Like em’ or hate em’ Sports games (particularly sports sims) are by and large the biggest earner for the games industry. With a reliable fan base leading to high sales year over year and the implementation of microtransactions in games like FIFA Ultimate Team, earning over $800 Million in revenue alone for that series, it can be tough for non-sim games to stand out. However, these types of games that skew reality in favor of making a more surreal experience, are often the ones I come back to playing the most. Whether it’s Super Tecmo Bowl, NFL Blitz, NBA Jam and other Midway sports titles of old; I generally find more enjoyment in these kinds of games over the realism-focus found in iterative EA Sports and 2k Games titles. Sociable Soccer, from Tower Games and Combo Breaker, aims to re-capture this same kind of arcade-focused feeling: simple controls and shorter games. And for the most part it hits those same old feelings that drew me to those games, but stumbles in a few fundamental and crucial aspects.
“You’re a goal scoring superstar herooooo..”
The game’s available modes are quite sparse at the moment. But the majority of your time in this Early Access builds will probably be spent in the “Boss Mode.” This mode functions similar to a standard fighting game ladder mode: Pick a team from an available group and beat all of the other clubs to win a trophy and some currency (it’s not quite clear what currency can be used for at this time other than moving to more advanced ladders). As you can already imagine, you start with the lower skilled leagues before making it up to the Premiere and BBVA equivalents.
Speaking of which, Sociable Soccer, like Pro Evolution Soccer, doesn’t have the licensing for these clubs or the likenesses of the players. That doesn’t stop the developer from getting as close as humanly possible to replicating the rosters of over 200+ clubs. You’ll find some clever lampooning of familiar clubs from the familiar MLS (USA’s pro soccer league), teams to the major clubs in European countries, to even the most obscure teams in Saudi Arabia or South Korea. National teams are available as well, however the amount of effort put into reproducing these club teams and their rosters is downright shocking. You’ll find Lionel “Macci” on Barcelona or “Idrehimovic” on the Manchester Reds, and 30,000+ other players. I can’t speak to all of those being faithful recreations of each player but it is still noteworthy amount of depth for a simpler soccer game.
The menu music track is also fantastic as well. I have even gone so far as to put the lyrics of this jazzy ditty in the headers for this review. Seriously, it gets super catchy after a few hours of playing. It sucks that this track isn’t in anything but the main menu however, as it would be really cool for this to play after a goal is scored. In fact, the game could use way more personality when it comes to its presentation. There is no commentary during matches, crowd noise is low and only seems to get marginally higher after a goal is scored; the in-game experience as a whole feels sterile and unengaging once it gets out of the main menu.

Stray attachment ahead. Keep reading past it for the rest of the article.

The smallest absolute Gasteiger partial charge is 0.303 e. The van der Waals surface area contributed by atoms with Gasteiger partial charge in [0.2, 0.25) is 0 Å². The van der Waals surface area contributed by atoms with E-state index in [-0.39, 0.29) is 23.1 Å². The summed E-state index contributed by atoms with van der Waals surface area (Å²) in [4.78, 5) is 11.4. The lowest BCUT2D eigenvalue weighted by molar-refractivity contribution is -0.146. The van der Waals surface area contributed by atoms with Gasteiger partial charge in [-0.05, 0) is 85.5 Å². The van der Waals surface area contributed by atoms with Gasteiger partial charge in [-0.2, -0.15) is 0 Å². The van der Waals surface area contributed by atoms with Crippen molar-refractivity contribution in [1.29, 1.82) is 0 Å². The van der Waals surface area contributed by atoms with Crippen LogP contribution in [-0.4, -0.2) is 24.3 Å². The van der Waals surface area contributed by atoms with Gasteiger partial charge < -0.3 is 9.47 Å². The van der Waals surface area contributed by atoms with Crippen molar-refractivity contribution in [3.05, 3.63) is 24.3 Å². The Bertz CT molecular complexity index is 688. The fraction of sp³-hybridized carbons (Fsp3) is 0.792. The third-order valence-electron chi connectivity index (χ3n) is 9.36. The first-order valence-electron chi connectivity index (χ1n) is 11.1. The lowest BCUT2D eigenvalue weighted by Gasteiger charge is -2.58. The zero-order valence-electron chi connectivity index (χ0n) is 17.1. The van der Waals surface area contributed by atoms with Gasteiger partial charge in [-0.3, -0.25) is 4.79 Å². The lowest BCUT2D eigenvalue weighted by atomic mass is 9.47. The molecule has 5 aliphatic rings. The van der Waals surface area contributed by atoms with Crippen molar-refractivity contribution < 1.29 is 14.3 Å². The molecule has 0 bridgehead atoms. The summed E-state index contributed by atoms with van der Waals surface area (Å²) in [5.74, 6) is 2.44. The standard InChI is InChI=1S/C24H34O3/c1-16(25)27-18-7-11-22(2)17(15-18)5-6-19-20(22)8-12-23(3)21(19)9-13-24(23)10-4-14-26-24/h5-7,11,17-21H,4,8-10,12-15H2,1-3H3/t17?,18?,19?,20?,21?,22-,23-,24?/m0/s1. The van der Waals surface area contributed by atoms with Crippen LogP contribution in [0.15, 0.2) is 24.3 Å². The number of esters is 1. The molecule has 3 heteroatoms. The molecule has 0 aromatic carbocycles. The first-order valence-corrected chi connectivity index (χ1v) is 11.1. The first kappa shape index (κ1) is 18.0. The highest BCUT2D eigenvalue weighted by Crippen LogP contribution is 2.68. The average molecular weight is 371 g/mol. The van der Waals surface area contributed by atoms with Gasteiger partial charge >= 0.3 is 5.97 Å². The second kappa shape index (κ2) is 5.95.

“And every goal, goal, goal you miss will make you mad”
Perhaps the most maddening choice is the absence of a player switching function. Anyone who plays FIFA or any other soccer game knows that auto switching is the worst way to play those games and it makes the act of playing defense a huge bummer. The AI seems inconsistent as well. The CPU will play competent defense against most strategies, but seems incapable of comprehending how to counter the 2-3-1-4 formation or any others that emphasize offense. When these formations are picked, the Keeper will lazily kick the ball in the general direction of one of your guys; allowing you to take way more shots on goal than other strategies. Penalties are also given with inconsistency; I’ve slid into the back legs of a striker without gaining a foul while other times I immediately get a red card, perhaps the developer intended to have inconsistent officiating as a touch of realism to the game. I also noticed, after receiving a few yellow cards on players in play, it is impossible to manually substitute bench players in to prevent another foul putting you a man down.
Gameplay also could use a few more implemented features such as a turbo bar and dribble moves to help modernize the game a bit. It is quite difficult to finesse pass defenders if you don’t have an open passing lane and if you move backwards you tend to lose the ball immediately. The omission of dribble moves seems diametrically opposed to the game wanting you to keep moving forward, punishing you by losing the ball when you try to move in the opposite direction. The sense of speed and flow of the game also feels more like a sim like FIFA, holding down sprint for even the highest skilled players doesn’t seem to go much faster than regular running. Hopefully, these negatives can be fixed as these would go a long way for improving the overall experience. Again this is an Early Access game so some jank is to be expected.
Sociable Soccer is a game with interesting ideas, but the execution leaves something to be desired. I love the idea of a more arcade-like soccer game, but Combo Breaker could definitely learn from some other games in the non-sim genre and lift some of their ideas to refine the gameplay so they can attract a decent online player base. A Blitz-like soccer game sounds so awesome and has huge potential in a marketplace where EA and Konami currently dominate, hopefully the day will come when a game can satisfy that audience.
Watch the Sociable Soccer Steam Early Access Trailer:
You can download Sociable Soccer for PC on Steam Early Access.